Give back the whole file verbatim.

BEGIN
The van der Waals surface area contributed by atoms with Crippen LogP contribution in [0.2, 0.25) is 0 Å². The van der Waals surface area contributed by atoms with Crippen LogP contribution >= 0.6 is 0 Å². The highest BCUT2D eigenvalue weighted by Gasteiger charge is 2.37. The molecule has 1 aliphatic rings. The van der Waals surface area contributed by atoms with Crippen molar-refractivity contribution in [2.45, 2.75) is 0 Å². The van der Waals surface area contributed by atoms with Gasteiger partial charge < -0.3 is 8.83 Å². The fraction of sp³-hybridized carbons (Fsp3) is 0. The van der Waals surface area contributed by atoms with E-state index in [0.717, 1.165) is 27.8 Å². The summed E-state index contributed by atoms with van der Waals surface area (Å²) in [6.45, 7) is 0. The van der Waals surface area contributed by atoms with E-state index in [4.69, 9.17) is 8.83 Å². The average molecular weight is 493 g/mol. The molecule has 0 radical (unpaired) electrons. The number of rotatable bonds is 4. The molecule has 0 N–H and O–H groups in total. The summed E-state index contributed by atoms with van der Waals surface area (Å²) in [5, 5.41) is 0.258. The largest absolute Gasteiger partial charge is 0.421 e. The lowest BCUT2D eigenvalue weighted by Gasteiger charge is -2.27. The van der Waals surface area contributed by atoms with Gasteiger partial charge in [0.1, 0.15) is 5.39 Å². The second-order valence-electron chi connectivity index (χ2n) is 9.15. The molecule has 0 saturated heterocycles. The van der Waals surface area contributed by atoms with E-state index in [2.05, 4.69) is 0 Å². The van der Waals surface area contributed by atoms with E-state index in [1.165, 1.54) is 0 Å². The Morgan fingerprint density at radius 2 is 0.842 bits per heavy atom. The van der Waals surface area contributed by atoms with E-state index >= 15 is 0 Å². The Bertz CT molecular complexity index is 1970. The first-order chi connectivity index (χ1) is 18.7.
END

The van der Waals surface area contributed by atoms with Crippen LogP contribution in [0.2, 0.25) is 0 Å². The van der Waals surface area contributed by atoms with Crippen LogP contribution >= 0.6 is 0 Å². The highest BCUT2D eigenvalue weighted by Gasteiger charge is 2.37. The molecule has 1 aliphatic rings. The van der Waals surface area contributed by atoms with Crippen molar-refractivity contribution in [2.45, 2.75) is 0 Å². The van der Waals surface area contributed by atoms with Gasteiger partial charge < -0.3 is 8.83 Å². The fraction of sp³-hybridized carbons (Fsp3) is 0. The van der Waals surface area contributed by atoms with E-state index in [0.717, 1.165) is 27.8 Å². The summed E-state index contributed by atoms with van der Waals surface area (Å²) in [6.45, 7) is 0. The van der Waals surface area contributed by atoms with E-state index in [4.69, 9.17) is 8.83 Å². The average molecular weight is 493 g/mol. The molecule has 0 radical (unpaired) electrons. The number of rotatable bonds is 4. The molecule has 0 N–H and O–H groups in total. The summed E-state index contributed by atoms with van der Waals surface area (Å²) in [5, 5.41) is 0.258. The largest absolute Gasteiger partial charge is 0.421 e. The lowest BCUT2D eigenvalue weighted by Gasteiger charge is -2.27. The van der Waals surface area contributed by atoms with Gasteiger partial charge in [0.1, 0.15) is 5.39 Å². The second-order valence-electron chi connectivity index (χ2n) is 9.15. The molecule has 0 saturated heterocycles. The van der Waals surface area contributed by atoms with E-state index in [2.05, 4.69) is 0 Å². The van der Waals surface area contributed by atoms with E-state index in [1.165, 1.54) is 0 Å². The Morgan fingerprint density at radius 2 is 0.842 bits per heavy atom. The van der Waals surface area contributed by atoms with E-state index >= 15 is 0 Å². The Bertz CT molecular complexity index is 1970. The first-order chi connectivity index (χ1) is 18.7.